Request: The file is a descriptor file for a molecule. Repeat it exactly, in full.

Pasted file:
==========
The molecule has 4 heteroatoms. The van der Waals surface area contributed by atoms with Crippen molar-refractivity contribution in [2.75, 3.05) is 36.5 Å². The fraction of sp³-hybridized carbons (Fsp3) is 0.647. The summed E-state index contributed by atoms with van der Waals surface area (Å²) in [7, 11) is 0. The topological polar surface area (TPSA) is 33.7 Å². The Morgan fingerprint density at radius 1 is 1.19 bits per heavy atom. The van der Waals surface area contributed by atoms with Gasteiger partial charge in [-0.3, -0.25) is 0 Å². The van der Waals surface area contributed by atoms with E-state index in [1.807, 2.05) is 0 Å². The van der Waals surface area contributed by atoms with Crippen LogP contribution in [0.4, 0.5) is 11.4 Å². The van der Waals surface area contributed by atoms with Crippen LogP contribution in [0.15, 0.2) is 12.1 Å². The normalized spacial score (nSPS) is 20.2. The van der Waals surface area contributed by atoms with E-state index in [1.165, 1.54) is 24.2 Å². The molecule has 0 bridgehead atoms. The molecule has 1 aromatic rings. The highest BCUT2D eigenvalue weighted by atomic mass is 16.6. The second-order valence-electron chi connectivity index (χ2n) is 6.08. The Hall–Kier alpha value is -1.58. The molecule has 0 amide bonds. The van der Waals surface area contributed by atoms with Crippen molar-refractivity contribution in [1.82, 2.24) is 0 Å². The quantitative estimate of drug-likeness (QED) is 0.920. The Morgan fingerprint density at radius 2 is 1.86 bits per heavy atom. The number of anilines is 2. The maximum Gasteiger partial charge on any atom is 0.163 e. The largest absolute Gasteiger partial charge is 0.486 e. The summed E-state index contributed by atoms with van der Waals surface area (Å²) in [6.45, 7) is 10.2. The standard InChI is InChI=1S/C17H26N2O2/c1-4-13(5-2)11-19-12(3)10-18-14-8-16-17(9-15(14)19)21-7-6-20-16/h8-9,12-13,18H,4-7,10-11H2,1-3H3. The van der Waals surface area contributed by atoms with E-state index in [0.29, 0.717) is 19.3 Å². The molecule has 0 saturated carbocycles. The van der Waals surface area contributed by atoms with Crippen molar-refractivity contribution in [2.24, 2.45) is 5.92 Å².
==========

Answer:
The molecule has 4 heteroatoms. The van der Waals surface area contributed by atoms with Crippen molar-refractivity contribution in [2.75, 3.05) is 36.5 Å². The fraction of sp³-hybridized carbons (Fsp3) is 0.647. The summed E-state index contributed by atoms with van der Waals surface area (Å²) in [7, 11) is 0. The topological polar surface area (TPSA) is 33.7 Å². The Morgan fingerprint density at radius 1 is 1.19 bits per heavy atom. The van der Waals surface area contributed by atoms with Gasteiger partial charge in [-0.3, -0.25) is 0 Å². The van der Waals surface area contributed by atoms with E-state index in [1.807, 2.05) is 0 Å². The van der Waals surface area contributed by atoms with Crippen LogP contribution in [0.4, 0.5) is 11.4 Å². The van der Waals surface area contributed by atoms with Crippen LogP contribution in [0.15, 0.2) is 12.1 Å². The normalized spacial score (nSPS) is 20.2. The van der Waals surface area contributed by atoms with E-state index in [1.165, 1.54) is 24.2 Å². The molecule has 0 bridgehead atoms. The molecule has 1 aromatic rings. The highest BCUT2D eigenvalue weighted by atomic mass is 16.6. The second-order valence-electron chi connectivity index (χ2n) is 6.08. The Hall–Kier alpha value is -1.58. The molecule has 0 amide bonds. The van der Waals surface area contributed by atoms with Crippen molar-refractivity contribution in [1.82, 2.24) is 0 Å². The quantitative estimate of drug-likeness (QED) is 0.920. The Morgan fingerprint density at radius 2 is 1.86 bits per heavy atom. The number of anilines is 2. The maximum Gasteiger partial charge on any atom is 0.163 e. The largest absolute Gasteiger partial charge is 0.486 e. The summed E-state index contributed by atoms with van der Waals surface area (Å²) in [6.45, 7) is 10.2. The standard InChI is InChI=1S/C17H26N2O2/c1-4-13(5-2)11-19-12(3)10-18-14-8-16-17(9-15(14)19)21-7-6-20-16/h8-9,12-13,18H,4-7,10-11H2,1-3H3. The van der Waals surface area contributed by atoms with E-state index in [0.29, 0.717) is 19.3 Å². The molecule has 0 saturated carbocycles. The van der Waals surface area contributed by atoms with Crippen molar-refractivity contribution in [2.24, 2.45) is 5.92 Å².